Allen brewery owner accused of staging client's murder to look like a suicide

The owner of Nine Band Brewing in Allen is facing charges for allegedly killing his client and then staging the death as a suicide. It was all a scheme to gain control of the other man’s finances, police said.

Keith Ashley, 48, was arrested at his home in Allen Friday by FBI agents on federal wire fraud charges. On Wednesday, Carrollton police released more details about the murder charge.

It happened in Carrollton back in February. The wife of 62-year-old Jim Seegan returned to their home and found him dead because of a gunshot wound to the head. She also found a typed note saying it was a suicide, police said.

“It started as what appeared to be a suicide,” said Jolene DeVito, with the Carrollton Police Department. “But from the very start, there were some things that just did not feel right about it.”

Keith Ashley

The gun was found in Seegan's left hand. Seegan’s wife told police he was right-handed and not a gun owner, according to an arrest affidavit.

“I think the detectives would tell you what stood out immediately was the positioning of the gun,” DeVito explained.

Over the course of a nine-month investigation, detectives found evidence that Ashley drugged Seegan and then murdered him in an attempt to gain control of his finances.

The murder warrant states video from Seegan's doorbell camera shows Ashley arriving at his home on the day of his death. The camera was activated again about 45 minutes later because of an unknown loud noise. Forensic investigators later confirmed the noise was gunfire.

The doorbell camera shows Ashley then leaving the home and returning again a few minutes later. He let himself inside the house the second time, the warrant states.

“He was in the house when the loud noise triggered the camera and then he was gone,” DeVito added.

Jim Seegan

Police said Ashley was Seegan's friend and financial advisor. In addition to owning Nine Band Brewing Co. in Allen, he also owns North Texas Money Management and is a registered nurse with access to and training on how to use the type of anesthesia found in Seegan's system during an autopsy.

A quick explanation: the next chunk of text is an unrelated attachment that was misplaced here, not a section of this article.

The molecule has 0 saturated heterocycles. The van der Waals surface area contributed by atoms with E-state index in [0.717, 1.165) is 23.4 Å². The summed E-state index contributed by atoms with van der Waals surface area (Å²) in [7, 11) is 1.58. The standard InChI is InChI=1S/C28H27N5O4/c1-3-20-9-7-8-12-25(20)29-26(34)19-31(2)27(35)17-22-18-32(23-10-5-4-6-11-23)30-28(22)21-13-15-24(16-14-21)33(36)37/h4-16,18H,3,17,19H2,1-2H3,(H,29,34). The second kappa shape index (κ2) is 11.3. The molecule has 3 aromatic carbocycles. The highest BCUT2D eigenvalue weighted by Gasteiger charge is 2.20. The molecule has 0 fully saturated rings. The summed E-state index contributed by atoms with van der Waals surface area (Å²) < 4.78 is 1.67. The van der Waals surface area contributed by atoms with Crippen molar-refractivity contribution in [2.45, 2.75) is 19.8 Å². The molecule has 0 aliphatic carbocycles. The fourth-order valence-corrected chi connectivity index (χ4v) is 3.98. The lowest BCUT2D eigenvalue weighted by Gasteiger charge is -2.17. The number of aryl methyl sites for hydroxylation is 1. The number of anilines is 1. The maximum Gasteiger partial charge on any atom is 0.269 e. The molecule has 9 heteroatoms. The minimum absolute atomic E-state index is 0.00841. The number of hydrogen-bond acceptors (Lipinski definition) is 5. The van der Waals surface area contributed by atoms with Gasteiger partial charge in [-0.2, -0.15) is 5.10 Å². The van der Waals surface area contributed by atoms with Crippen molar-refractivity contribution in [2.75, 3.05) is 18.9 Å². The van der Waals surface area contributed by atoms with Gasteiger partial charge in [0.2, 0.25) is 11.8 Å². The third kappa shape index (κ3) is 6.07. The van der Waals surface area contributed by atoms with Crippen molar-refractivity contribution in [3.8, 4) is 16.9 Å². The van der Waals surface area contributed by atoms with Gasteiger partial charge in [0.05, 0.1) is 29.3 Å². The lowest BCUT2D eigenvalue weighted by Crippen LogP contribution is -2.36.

“I’d never heard of that drug, but there’s absolutely no reason it would be in anyone’s system other than you just had surgery,” DeVito explained. “They were right. It was not a suicide…but, the motive was money.”

The affidavit said investigators searched Ashley’s property and located multiple financial documents where it appears he had been forging Seegan’s signature.

Seegan had two life insurance policies — one valued at $2 million — but three weeks before he died the beneficiary was changed from Seegan’s wife to Ashley.

“They say the oldest motive there is, money, one of them anyway,” DeVito said.

The note that Seegan's wife found next to his body instructed her to call Ashley for help settling his financial affairs. During that process, she gave Ashley her husband's phone and then noticed him deleting text messages.

"It was later discovered that while Keith was in the possession of James' cellphone, he wired $20,000 from James' bank account to Keith's bank account. He did it without [Seegan's wife's] knowledge or consent," the murder warrant states.

Detectives are still working on the case because they believe there are more victims of what they call a Ponzi-type scheme that Ashley orchestrated.

Court documents related to the wire fraud charge suggest it goes as far back as 2013 when Ashley began keeping some of the money that he claimed he was investing for others.

“Ashley personally took and spent in excess of approximately $1,143,288 in investor funds and while he returned approximately $81,325 to investors, he used the remaining bulk of the funds for a variety of personal expenses and personal benefit such as brewery expenses, spending at casinos, payments on personal credit cards, legal fees, cash withdrawals, mortgage payments, college tuition, student loan payments and utilities,” the federal indictment states.

Seegan lost nearly $700,000 because of Ashley’s fraud and detectives found at least eight additional clients who were ripped off.

Anyone who suspects they may have also been a victim of Ashley’s alleged scheme is asked to call the Carrollton Police Department at 972-466-9133 or email

Ashley made his initial court appearance Tuesday and pleaded not guilty to all charges. He has another hearing scheduled for next week.